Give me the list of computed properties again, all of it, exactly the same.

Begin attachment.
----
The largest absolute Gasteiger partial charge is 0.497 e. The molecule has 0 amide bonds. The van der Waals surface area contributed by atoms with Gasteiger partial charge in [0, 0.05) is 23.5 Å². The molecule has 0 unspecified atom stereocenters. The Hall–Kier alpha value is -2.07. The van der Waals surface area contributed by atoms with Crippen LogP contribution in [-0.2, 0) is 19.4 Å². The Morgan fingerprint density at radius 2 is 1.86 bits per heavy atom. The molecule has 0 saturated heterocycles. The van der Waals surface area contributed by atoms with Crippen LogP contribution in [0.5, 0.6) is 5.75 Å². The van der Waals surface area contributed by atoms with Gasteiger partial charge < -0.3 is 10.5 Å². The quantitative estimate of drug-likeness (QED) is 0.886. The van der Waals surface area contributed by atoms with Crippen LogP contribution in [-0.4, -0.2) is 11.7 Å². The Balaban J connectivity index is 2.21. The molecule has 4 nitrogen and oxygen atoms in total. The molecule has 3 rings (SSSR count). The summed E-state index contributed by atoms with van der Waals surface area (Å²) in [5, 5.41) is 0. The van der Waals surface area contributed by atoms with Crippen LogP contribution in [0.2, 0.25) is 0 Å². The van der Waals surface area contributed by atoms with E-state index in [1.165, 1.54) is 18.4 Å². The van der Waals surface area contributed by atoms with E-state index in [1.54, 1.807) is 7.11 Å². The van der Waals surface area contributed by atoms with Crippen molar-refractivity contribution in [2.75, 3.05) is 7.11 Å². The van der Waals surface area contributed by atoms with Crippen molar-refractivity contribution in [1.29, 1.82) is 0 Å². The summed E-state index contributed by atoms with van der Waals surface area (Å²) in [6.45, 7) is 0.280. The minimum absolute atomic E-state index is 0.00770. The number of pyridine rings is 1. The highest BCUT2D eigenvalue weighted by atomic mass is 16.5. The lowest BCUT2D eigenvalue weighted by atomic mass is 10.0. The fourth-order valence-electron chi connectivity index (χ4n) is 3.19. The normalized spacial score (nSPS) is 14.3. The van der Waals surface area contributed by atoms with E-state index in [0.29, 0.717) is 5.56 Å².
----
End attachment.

The largest absolute Gasteiger partial charge is 0.497 e. The molecule has 0 amide bonds. The van der Waals surface area contributed by atoms with Gasteiger partial charge in [0, 0.05) is 23.5 Å². The molecule has 0 unspecified atom stereocenters. The Hall–Kier alpha value is -2.07. The van der Waals surface area contributed by atoms with Crippen LogP contribution in [-0.2, 0) is 19.4 Å². The Morgan fingerprint density at radius 2 is 1.86 bits per heavy atom. The molecule has 0 saturated heterocycles. The van der Waals surface area contributed by atoms with Crippen LogP contribution in [0.5, 0.6) is 5.75 Å². The van der Waals surface area contributed by atoms with Gasteiger partial charge < -0.3 is 10.5 Å². The quantitative estimate of drug-likeness (QED) is 0.886. The van der Waals surface area contributed by atoms with Crippen LogP contribution in [-0.4, -0.2) is 11.7 Å². The Balaban J connectivity index is 2.21. The molecule has 4 nitrogen and oxygen atoms in total. The molecule has 3 rings (SSSR count). The summed E-state index contributed by atoms with van der Waals surface area (Å²) in [5, 5.41) is 0. The van der Waals surface area contributed by atoms with Crippen LogP contribution in [0.2, 0.25) is 0 Å². The van der Waals surface area contributed by atoms with E-state index in [1.165, 1.54) is 18.4 Å². The van der Waals surface area contributed by atoms with E-state index in [1.54, 1.807) is 7.11 Å². The van der Waals surface area contributed by atoms with Crippen molar-refractivity contribution in [2.75, 3.05) is 7.11 Å². The van der Waals surface area contributed by atoms with Crippen molar-refractivity contribution in [1.29, 1.82) is 0 Å². The summed E-state index contributed by atoms with van der Waals surface area (Å²) in [6.45, 7) is 0.280. The minimum absolute atomic E-state index is 0.00770. The number of pyridine rings is 1. The highest BCUT2D eigenvalue weighted by atomic mass is 16.5. The lowest BCUT2D eigenvalue weighted by atomic mass is 10.0. The fourth-order valence-electron chi connectivity index (χ4n) is 3.19. The normalized spacial score (nSPS) is 14.3. The van der Waals surface area contributed by atoms with E-state index in [0.29, 0.717) is 5.56 Å².